RazarKat: Sorry. You’re right; it’s not all bleak. I love games like Elden Ring, Sekiro, Dark Souls, etc., and any skills-based game with a semi-good narrative. I guess I have the same problem that Eric and Peter talked about years ago—we were expecting someone else to take it to the next level and make great Western RPGs so we could play them. And then we get crap like Skyrim, which was objectively worse than Oblivion, which was worse than Morrowind. And don’t get me started with Fallout 4. What a stupid phoned-in narrative with moldy gameplay that was. Fallout: New Vegas is still, after all those years, twice the game it was.
J.R.: You’re preaching to the choir, Sister!
J.R.: While we’re ranting, what are your regrets on Moon? Would you do anything different?
RazarKat: Heck ya, I would. Two things. First, Eric and I spent waaaaaaaay too much time worrying about what is now known as Murder Hobo Syndrome. We both played MMOs where it was “kill everything,” we were genuinely worried that all of Peter’s work was going right into the toilet by players just murdering everything. So, all the Impact AI features to spread the player’s nefarious deeds in the context of the fantasy world mainly went to waste.
RazarKat: There is no “faction” attribute beyond actual membership in organizations. Moon’s simulation is based on observations of actions. So the Gossip Fae Crows, the traveling merchants, the Courier, the patrols, the Rangers, the telepathic Kitten Snakes, etc., all are coded to spread the word of your evil deeds far and wide, and that will cut your game short, usually by the Silver Dragon or even Miri Death Maiden.
RazarKat: And that code sits unused in almost all play-throughs. Because the AI engine unshackled Peter’s time to write characters rather than script characters. His NPCs are so compelling players just don’t murder them unless they feel they have to.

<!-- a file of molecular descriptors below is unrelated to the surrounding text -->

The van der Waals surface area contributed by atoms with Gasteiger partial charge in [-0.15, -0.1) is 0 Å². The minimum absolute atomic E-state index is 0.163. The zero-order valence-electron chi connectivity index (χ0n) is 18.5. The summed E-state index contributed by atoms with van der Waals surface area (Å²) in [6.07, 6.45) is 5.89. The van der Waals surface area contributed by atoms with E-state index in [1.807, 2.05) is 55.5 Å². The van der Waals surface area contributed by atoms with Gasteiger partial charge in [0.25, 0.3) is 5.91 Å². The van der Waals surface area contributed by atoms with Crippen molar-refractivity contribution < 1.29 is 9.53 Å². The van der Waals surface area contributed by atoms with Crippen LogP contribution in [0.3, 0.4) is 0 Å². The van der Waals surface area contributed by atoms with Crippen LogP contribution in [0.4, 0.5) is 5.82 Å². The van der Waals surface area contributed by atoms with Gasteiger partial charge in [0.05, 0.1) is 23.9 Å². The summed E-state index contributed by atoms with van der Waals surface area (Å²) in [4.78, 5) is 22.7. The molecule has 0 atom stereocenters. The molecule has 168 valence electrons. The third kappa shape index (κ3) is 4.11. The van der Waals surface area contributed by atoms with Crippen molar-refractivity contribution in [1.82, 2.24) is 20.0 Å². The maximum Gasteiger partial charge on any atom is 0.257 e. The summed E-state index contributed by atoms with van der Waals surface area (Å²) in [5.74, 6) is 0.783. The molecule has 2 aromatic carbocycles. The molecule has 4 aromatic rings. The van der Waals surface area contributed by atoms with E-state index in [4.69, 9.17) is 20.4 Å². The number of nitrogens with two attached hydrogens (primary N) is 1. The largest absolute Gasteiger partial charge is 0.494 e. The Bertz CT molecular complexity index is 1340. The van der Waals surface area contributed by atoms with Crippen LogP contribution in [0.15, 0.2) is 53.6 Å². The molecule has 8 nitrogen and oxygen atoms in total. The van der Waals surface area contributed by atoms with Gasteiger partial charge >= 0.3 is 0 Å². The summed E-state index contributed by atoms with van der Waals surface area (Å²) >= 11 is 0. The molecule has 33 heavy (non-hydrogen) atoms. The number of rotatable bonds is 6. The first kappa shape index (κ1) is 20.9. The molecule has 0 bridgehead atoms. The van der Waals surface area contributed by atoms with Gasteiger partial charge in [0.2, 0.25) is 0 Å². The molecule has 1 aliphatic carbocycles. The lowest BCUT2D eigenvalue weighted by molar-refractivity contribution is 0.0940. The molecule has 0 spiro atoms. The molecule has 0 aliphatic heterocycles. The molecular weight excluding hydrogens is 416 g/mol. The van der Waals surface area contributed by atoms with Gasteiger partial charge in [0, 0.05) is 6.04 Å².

J.R.: That’s hilarious.
RazarKat: It is now, but back then, it made me mad, hahaha.
RazarKat: My second regret is the morality system. Peter based it on Tolkien, and Tolkien wove Catholicism throughout his books. But, over the years, I regret not having an, shall we say, “Objective Source Morality.” That is, using the Holy Bible as the objective source of truth in what is right and wrong and what is good and evil. Peter compensated, I think, with his narrative, and his NPCs are written with a Western-style Christian morality. But it’s one thing to write a story with morality and quite another to have a moral code as a primary behavioral baseline. If I had done that, I believe NPCs would have seasons of growth in becoming better people, along with naturally occurring redemption arc quests. It would have been organic and unique.
J.R.: It would also be bigger than life, as many people have a hard time viewing their improvements as a person because many people have stopped measuring themselves based on Christian tenets.
RazarKat: Well put for a GenY guy.
J.R.: All my Boomer relatives don’t speak to me, so it’s a veil-lifting.
RazarKat: LOL, don’t get me going on a Boomer rant; we’ll be here all day.
J.R.: LOL. So, what are you going to give us?
RazarKat: I can’t give you the source code of the AI engine because nobody has it—Three Amigos Studio backups were all toast in the infamous fire. Before that, Eric paid me 100K just for the promise of deleting the code in the guise of a bonus after Under a Bright Moon sold a bazillion copies in 2005. But even if I had it, I wouldn’t release it; that would give the AAA Corpo-Hacks a freebee to continue exploiting the past rather than innovating.
RazarKat: But I can give you the crypto-keys that will let you use the engine outside of Under a Bright Moon, along with the complete BL attribute list. So, any modder to any game can use the AI engine’s API, which has been locked down since forever. You’ll need to install Moon, and then you can access it without running Moon—the keys allow AI.EXE to load standalone. The EXE will access other Moon DLLs, so if you don’t have the complete game installed, it won’t work.
J.R.: Right on! So, Eric and crew get their cuts, and the MBA wonks can’t use it. And Eric is OK with this?